Stevanja: The Australian retail scene is evolving really rapidly, but there is still a lot we can learn from our APAC neighbours when it comes to retail where technology has been trailblazing for years. Just look at multi-faceted conglomerates like Tencent/WeChat and Alibaba, they are really pushing the boundaries of innovation in shopping globally. Consumers in Asia are also fast to adopt new trends, like the thriving Live Commerce industry, which has already spread to Europe and the US but is yet to take off in a big way locally.
RiA: Where do you see Her Black Book in 5 years?
Stevanja: Since we have been in the market for less than a year, what you currently see from Her Black Book is just ‘Version 1’ and only the tip of the iceberg. We have a pipeline of exciting features to roll out that include a high degree of personalisation and relevance for consumers, and additional solutions to merchants who are feeling the pain of rising CACs (customer acquisition costs) and want organic reach to their existing brand fans.
In addition to the innovation in the space, we would love to see HBB grow globally in the next 5 years, as the solution is highly scalable and region agnostic. Australia has always been a great test market and is a great place to iron out the offering before launching into multiple new markets.
Ultimately, the ambition is global.
RiA: What would you identify to be the most difficult part of being a start-up?
Stevanja: One way to look at startups is to divide into two camps. One camp is an already proven, adopted idea with plenty of market opportunity where you launch your own version with unique differentiation; the other camp is building something for the first time that is highly pioneering/innovative, but therefore unproven and has no playbook. The latter is inherently riskier and more difficult but plays in blue oceans, with enormous opportunity and can shift and even create new markets – think first versions of Cryptocurrency, or Buy Now, Pay Later.
I would say our ambition for HBB is a mix of these, on one hand we are centralising retail incentives and offers in the premium women’s space, taking a proven, existing model but applying it to a new market demographic. But behind the scenes, we are working on complementary features that are first to market but have the opportunity to be game-changing.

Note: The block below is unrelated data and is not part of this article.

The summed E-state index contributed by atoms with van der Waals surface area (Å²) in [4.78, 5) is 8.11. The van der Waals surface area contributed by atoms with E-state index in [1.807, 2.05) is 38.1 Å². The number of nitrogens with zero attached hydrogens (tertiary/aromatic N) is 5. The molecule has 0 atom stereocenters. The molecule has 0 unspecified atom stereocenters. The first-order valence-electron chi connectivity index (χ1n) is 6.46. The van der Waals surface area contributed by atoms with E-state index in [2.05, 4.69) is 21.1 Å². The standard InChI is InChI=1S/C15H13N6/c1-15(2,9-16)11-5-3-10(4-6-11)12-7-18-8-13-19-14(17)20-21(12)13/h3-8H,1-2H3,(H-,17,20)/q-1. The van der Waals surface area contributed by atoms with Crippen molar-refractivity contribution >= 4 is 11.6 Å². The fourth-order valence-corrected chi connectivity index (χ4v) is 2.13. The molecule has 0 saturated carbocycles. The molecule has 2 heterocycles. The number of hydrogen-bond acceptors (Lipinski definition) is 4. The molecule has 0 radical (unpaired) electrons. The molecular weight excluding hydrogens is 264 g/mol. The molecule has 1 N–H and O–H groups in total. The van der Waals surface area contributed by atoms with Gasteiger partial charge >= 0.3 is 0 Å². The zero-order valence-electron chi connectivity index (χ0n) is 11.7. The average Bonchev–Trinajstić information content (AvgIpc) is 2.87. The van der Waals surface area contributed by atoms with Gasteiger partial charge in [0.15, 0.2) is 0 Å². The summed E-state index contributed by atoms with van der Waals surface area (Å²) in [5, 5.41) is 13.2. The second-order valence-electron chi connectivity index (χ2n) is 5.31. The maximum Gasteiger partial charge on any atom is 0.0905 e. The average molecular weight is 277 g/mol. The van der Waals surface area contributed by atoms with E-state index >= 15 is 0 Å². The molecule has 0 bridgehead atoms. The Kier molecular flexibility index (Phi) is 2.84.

These new solutions are based on our unique insights of being an ecommerce retailer for 10 years, and solving ‘hair on fire’ pain points that we feel are not being addressed.
Startups are inherently difficult to begin with, you have a lot to deliver with very little resources, but pioneering and innovating is even harder, because early believers are harder to come by and harder to convince until you reach mass traction. It takes visionary backers and investors that understand the industry well to jump on board the journey early.
RiA: What is the one piece of advice you wish you have had when you first started?
Stevanja: It’s a marathon not a sprint.
Any great business will likely take you 7-10 years, minimum. Develop a pace that is intense enough to deliver the rapid growth and progress you need, but also one you can maintain consistently – because you will need to!
RiA: What do you expect to get out of eTail Australia Connect 2022? And can you give us a sneak peek on what you will be sharing with the audience on the panel?
Stevanja: eTail Connect always pulls together an incredible roster of speakers and industry leaders. I’m really looking forward to hearing from some of the panellists and participating in some of the roundtables and workshops.
As a panellist, I’ll be sharing some of the innovations happening behind the scenes, which we believe are first to market.
Our strategy is always about not just delivering things that already exist and trying to deliver incremental value, but truly challenging a category to deliver solutions that don’t yet exist for our merchant clients.
This requires innovation that is truly meaningful to customers, and having never been done, it is by definition risky – you don’t yet know the level of satisfaction from your clients, but pioneering is where we like to apply ourselves and time will tell to what degree merchants enjoy what we have built.